<iframe> Represents a nested browsing context, embedding another HTML page into the current one.
<object> Represents an external resource, which can be treated as an image, a nested browsing context, or a resource to be handled by a plugin.
<picture> Contains zero or more <source> elements and one <img> element to offer alternative versions of an image for different display/device scenarios.
<portal> Enables the embedding of another HTML page into the current one to enable smoother navigation into new pages.
<source> Specifies multiple media resources for the picture, the audio element, or the video element. It is a void element, meaning that it has no content and does not have a closing tag. It is commonly used to offer the same media content in multiple file formats in order to provide compatibility with a broad range of browsers given their differing support for image file formats and media file formats.

SVG and MathML

You can embed SVG and MathML content directly into HTML documents, using the <svg> and <math> elements.

Element Description
<svg> Container defining a new coordinate system and viewport. It is used as the outermost element of SVG documents, but it can also be used to embed an SVG fragment inside an SVG or HTML document.
<math> The top-level element in MathML. Every valid MathML instance must be wrapped in it. In addition, you must not nest a second <math> element in another, but you can have an arbitrary number of other child elements in it.


To create dynamic content and Web applications, HTML supports the use of scripting languages, most prominently JavaScript. Certain elements support this capability.

Element Description
<canvas> Container element to use with either the canvas scripting API or the WebGL API to draw graphics and animations.
<noscript> Defines a section of HTML to be inserted if a script type on the page is unsupported or if scripting is currently turned off in the browser.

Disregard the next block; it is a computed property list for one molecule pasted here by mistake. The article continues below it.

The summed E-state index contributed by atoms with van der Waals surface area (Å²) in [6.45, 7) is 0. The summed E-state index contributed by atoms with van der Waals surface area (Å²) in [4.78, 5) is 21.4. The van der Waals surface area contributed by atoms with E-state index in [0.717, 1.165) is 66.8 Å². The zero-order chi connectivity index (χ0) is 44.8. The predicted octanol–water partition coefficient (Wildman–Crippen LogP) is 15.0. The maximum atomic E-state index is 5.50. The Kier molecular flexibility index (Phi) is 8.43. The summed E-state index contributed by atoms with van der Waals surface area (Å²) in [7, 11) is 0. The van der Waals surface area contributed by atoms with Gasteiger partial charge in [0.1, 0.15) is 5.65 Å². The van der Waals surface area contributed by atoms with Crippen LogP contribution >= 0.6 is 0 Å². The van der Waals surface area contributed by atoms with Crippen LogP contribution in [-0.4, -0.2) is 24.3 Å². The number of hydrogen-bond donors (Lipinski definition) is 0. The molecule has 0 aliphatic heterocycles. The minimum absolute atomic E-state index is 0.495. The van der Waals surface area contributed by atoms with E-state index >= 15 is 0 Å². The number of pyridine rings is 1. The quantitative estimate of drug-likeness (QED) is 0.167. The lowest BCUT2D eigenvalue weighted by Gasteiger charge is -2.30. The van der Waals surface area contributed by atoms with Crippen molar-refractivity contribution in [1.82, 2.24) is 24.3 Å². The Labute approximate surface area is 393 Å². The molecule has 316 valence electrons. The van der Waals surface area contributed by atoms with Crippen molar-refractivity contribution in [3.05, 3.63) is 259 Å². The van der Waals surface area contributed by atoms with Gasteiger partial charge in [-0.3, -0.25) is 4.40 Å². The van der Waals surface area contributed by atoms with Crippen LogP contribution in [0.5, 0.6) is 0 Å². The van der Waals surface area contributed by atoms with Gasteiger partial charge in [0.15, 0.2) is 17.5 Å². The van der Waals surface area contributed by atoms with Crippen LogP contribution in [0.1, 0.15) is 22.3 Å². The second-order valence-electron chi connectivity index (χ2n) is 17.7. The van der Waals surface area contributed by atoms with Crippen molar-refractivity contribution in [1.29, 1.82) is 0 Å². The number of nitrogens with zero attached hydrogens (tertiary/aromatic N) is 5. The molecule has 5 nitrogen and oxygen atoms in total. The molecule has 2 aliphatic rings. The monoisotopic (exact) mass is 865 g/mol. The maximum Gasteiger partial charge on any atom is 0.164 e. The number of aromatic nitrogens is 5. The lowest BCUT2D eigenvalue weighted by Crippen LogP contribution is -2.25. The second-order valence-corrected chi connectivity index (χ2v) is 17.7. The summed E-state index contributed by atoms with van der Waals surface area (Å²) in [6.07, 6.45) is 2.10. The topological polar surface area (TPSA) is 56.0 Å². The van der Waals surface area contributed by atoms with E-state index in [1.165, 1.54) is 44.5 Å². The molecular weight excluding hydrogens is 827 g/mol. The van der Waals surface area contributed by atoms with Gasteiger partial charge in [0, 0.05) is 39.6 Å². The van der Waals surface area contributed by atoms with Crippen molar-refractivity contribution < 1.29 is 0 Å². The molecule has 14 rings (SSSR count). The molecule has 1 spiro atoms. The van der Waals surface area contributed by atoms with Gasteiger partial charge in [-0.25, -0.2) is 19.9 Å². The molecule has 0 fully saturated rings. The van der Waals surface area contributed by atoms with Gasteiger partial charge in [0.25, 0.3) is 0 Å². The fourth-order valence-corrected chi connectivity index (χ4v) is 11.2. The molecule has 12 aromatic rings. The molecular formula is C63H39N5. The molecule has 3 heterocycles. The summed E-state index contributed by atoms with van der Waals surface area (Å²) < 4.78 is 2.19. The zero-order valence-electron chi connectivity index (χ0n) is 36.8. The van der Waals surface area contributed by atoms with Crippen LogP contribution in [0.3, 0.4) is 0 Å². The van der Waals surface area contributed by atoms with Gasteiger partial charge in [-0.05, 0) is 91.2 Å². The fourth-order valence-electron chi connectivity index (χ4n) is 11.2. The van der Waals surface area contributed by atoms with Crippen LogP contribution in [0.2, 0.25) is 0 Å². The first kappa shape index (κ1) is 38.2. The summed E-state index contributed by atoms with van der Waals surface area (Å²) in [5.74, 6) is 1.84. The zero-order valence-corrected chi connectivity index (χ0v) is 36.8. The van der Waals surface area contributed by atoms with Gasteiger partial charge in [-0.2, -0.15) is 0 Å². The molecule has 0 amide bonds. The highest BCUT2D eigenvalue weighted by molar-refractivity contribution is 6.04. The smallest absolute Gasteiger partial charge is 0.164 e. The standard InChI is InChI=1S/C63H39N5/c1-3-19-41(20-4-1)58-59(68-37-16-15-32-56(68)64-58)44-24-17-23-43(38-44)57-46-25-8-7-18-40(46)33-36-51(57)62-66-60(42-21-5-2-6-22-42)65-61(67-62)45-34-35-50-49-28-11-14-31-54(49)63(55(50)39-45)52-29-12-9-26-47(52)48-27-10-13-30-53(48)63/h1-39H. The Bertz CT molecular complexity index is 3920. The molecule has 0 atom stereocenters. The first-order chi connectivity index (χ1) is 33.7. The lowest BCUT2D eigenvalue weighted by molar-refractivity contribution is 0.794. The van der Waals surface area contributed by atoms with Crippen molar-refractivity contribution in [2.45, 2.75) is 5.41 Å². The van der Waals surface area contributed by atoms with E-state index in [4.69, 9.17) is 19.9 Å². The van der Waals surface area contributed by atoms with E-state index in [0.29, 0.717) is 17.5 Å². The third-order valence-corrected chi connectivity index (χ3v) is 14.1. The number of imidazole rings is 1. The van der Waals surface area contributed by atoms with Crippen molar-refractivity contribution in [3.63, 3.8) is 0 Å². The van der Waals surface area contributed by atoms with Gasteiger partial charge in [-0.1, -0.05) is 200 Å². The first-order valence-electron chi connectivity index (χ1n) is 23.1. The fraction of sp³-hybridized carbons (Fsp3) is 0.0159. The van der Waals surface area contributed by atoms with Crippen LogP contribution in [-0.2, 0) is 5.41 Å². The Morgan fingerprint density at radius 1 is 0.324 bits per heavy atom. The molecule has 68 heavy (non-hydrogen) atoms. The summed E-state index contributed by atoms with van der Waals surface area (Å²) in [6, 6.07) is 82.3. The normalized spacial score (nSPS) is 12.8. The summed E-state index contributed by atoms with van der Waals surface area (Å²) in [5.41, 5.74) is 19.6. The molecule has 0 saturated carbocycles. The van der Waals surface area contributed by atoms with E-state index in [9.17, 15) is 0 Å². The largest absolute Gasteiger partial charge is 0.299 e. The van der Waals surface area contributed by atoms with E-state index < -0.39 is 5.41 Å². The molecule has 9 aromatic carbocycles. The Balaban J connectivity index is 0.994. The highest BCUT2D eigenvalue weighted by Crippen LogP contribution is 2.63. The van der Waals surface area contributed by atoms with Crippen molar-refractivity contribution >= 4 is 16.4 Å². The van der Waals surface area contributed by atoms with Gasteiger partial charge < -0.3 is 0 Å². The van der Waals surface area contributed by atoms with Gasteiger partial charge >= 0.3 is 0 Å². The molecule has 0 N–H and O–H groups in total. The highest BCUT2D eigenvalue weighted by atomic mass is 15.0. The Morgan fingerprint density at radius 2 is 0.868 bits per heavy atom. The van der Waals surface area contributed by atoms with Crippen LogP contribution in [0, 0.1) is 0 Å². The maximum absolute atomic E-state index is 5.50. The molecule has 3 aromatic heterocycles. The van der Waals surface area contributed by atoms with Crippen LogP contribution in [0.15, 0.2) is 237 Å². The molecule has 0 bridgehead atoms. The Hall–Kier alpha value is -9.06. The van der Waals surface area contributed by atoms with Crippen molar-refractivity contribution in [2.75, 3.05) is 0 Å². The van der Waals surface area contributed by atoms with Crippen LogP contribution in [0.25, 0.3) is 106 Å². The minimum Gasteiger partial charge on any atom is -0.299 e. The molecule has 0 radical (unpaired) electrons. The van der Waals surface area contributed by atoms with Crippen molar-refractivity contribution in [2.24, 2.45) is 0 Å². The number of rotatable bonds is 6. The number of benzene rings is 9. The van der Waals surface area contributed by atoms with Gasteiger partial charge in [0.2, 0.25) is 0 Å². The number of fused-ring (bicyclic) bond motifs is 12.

<script> Used to embed executable code or data; this is typically used to embed or refer to JavaScript code. The <script> element can also be used with other languages, such as WebGL's GLSL shader programming language and JSON.

Demarcating edits

These elements let you provide indications that specific parts of the text have been altered.

Element Description
<del> Represents a range of text that has been deleted from a document. This can be used when rendering "track changes" or source code diff information, for example. The <ins> element can be used for the opposite purpose: to indicate text that has been added to the document.
<ins> Represents a range of text that has been added to a document. You can use the <del> element to similarly represent a range of text that has been deleted from the document.

Table content

The elements here are used to create and handle tabular data.

Element Description
<caption> Specifies the caption (or title) of a table.
<col> Defines one or more columns in a column group represented by its implicit or explicit parent <colgroup> element. The <col> element is only valid as a child of a <colgroup> element that has no span attribute defined.
<colgroup> Defines a group of columns within a table.
<table> Represents tabular data—that is, information presented in a two-dimensional table comprised of rows and columns of cells containing data.
<tbody> Encapsulates a set of table rows (<tr> elements), indicating that they comprise the body of a table's (main) data.
<td> A child of the <tr> element, it defines a cell of a table that contains data.
<tfoot> Encapsulates a set of table rows (<tr> elements), indicating that they comprise the foot of a table with information about the table's columns. This is usually a summary of the columns, e.g., a sum of the given numbers in a column.
<th> A child of the <tr> element, it defines a cell as the header of a group of table cells. The nature of this group can be explicitly defined by the scope and headers attributes.